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SALT LAKE CITY — Tesla CEO Elon Musk recently added the housing market into the mix of his Twitter commentary.
Musk weighs in on housing: Musk's commentary stemmed from a tweet by Dogecoin co-founder Billy Markus (who uses the Twitter name Shibetoshi Nakamoto) saying cryptocurrency was "created as a statement against central bank control" after the Great Recession that followed fallout from the 2008 housing bubble burst, which was fueled by a subprime mortgage crisis.
The global financial crisis was "caused by predatory lending practices and other irresponsible nonsense, leading to the housing bubble bursting, rampant printing of money, bailouts, etc.," Markus tweeted.
Replying to Markus, Musk said the "axiomatic error" was a widespread assumption that "housing prices only go up."
"I don't support predatory lending, but many of those lenders were severely wounded or didn't survive," Musk tweeted. "They dug their own graves — a lesson we should all take to heart, including me."
cryptocurrency was created as a statement against central bank control, right after the 2006 recession caused by predatory lending practices and other irresponsible nonsense, leading to the housing bubble bursting, rampant printing of money, bailouts, etc. pic.twitter.com/qps0FLRVfG— Shibetoshi Nakamoto (@BillyM2k) May 14, 2022
The big picture: The housing bubble that preceded the 2007 and 2008 market crash was fueled by a subprime mortgage crisis depicted in films such as "The Big Short" and "Margin Call."
At the time, the U.S. overbuilt housing while risky lending practices fueled an unsustainable rise in housing prices. Eventually, mortgage delinquencies, foreclosures and devaluation of housing-related securities caught up to big banks, and the market collapsed.
The housing bubble popped after prices peaked in early 2006, then began declining in 2006 and 2007 before hitting lows in 2012.
What's happening now? Today, the U.S. housing market continues to see home prices skyrocket, surpassing 2006 levels. Those home prices accelerated dramatically over two years ago, when the COVID-19 pandemic sent the market into upheaval as many Americans reevaluated their lives.
Researchers and Economists at the Federal Reserve Bank of Dallas have warned they are seeing early signs of a housing bubble brewing — but they also say it's not the same as the 2006 housing bubble that preceded the Great Recession.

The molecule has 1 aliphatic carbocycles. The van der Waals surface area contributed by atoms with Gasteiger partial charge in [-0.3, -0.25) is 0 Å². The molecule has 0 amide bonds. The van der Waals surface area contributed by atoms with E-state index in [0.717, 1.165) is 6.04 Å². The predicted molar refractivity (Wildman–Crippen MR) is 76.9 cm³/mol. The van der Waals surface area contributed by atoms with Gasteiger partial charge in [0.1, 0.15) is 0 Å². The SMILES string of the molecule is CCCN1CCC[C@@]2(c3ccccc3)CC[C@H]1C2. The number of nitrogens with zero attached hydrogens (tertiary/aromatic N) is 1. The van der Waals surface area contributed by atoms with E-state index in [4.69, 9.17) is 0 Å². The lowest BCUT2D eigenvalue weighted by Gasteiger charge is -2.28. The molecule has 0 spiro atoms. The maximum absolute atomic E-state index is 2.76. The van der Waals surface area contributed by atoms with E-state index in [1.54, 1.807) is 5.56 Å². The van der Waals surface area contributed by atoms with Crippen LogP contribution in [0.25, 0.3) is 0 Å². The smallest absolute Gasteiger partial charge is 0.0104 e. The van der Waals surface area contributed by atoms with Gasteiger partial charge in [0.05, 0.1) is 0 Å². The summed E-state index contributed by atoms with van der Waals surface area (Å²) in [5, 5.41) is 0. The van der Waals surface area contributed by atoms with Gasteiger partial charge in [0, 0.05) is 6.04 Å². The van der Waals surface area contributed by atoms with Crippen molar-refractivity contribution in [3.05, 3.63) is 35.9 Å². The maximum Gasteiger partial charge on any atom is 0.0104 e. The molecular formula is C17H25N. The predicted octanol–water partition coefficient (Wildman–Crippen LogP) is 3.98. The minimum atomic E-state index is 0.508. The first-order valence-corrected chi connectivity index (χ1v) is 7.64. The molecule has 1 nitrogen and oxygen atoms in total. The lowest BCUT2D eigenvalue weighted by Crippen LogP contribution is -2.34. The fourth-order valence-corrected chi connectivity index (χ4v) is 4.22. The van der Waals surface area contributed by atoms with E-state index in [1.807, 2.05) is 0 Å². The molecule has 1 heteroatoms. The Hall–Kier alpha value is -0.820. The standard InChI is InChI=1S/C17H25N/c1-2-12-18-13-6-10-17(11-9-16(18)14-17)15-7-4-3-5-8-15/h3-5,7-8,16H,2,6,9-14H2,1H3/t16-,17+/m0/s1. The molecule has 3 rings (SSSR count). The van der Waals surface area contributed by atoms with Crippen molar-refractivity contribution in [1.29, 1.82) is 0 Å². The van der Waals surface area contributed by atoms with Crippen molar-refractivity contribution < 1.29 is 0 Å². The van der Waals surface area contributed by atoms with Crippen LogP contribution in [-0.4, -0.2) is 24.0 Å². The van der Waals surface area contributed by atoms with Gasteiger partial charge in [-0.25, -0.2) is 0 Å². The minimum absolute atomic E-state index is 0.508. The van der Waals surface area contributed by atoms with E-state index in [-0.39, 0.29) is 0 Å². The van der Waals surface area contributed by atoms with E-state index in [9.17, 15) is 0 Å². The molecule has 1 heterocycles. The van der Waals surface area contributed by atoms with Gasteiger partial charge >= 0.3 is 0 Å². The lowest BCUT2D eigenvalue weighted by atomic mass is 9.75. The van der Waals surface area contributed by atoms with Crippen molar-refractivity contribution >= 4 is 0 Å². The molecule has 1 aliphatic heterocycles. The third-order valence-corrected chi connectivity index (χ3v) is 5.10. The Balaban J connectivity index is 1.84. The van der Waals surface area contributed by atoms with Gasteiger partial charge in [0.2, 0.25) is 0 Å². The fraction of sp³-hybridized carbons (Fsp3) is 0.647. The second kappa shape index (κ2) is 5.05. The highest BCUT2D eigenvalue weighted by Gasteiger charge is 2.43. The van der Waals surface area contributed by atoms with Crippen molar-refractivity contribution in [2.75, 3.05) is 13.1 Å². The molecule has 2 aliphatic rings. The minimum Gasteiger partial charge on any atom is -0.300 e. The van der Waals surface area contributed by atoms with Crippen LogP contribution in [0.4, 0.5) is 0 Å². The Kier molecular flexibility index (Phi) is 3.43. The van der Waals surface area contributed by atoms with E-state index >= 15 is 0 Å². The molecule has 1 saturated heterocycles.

"However, there is growing concern that U.S. house prices are again becoming unhinged from fundamentals," Federal Reserve Bank of Dallas researchers wrote in a blog post in March.
A big culprit is what they called "exuberance." That drives "expectations-driven, explosive" price increases, and that can have consequences, including "misallocation of economic resources, distorted investment patterns, individual bankruptcies and broad macroeconomic effects on growth and employment."
House prices can "diverge from market fundamentals," researchers wrote, "when there is widespread belief that today's robust price increases will continue." If most buyers believe prices will continue to go up, "purchases arising from 'a fear of missing out' can drive up prices and heighten expectations" of continued price hikes.
Does the West have a housing bubble? Local housing experts say it's hard to fathom a housing bubble popping in high-growth states like Utah, which was already grappling with a housing shortage before the onset of COVID-19.
The pandemic spurred even more in-migration and housing demand as increasingly more young Utahns hope to buy homes. Demand continues to far outpace supply, and the result is what housing experts have called a "severe" housing imbalance that's fueling home price growth and unaffordability.
Dejan Eskic, senior research fellow at the University of Utah's Kem C. Gardner Policy Institute who specializes in housing research, told the Deseret News in March that the typical understanding of a housing "bubble" — or what Americans saw in 2007 and 2008 — is not the same as what's happening in today's market, where there continues to be a real demand in housing, especially in Western states like Utah.
Lack of inventory is driving demand, he said, while back in 2006 irresponsible lending practices were enabling "everybody and their dog" to buy homes. Today, it's not easy to get a mortgage as lending requirements tightened up.
"So our market is driven by real people wanting housing," Eskic said.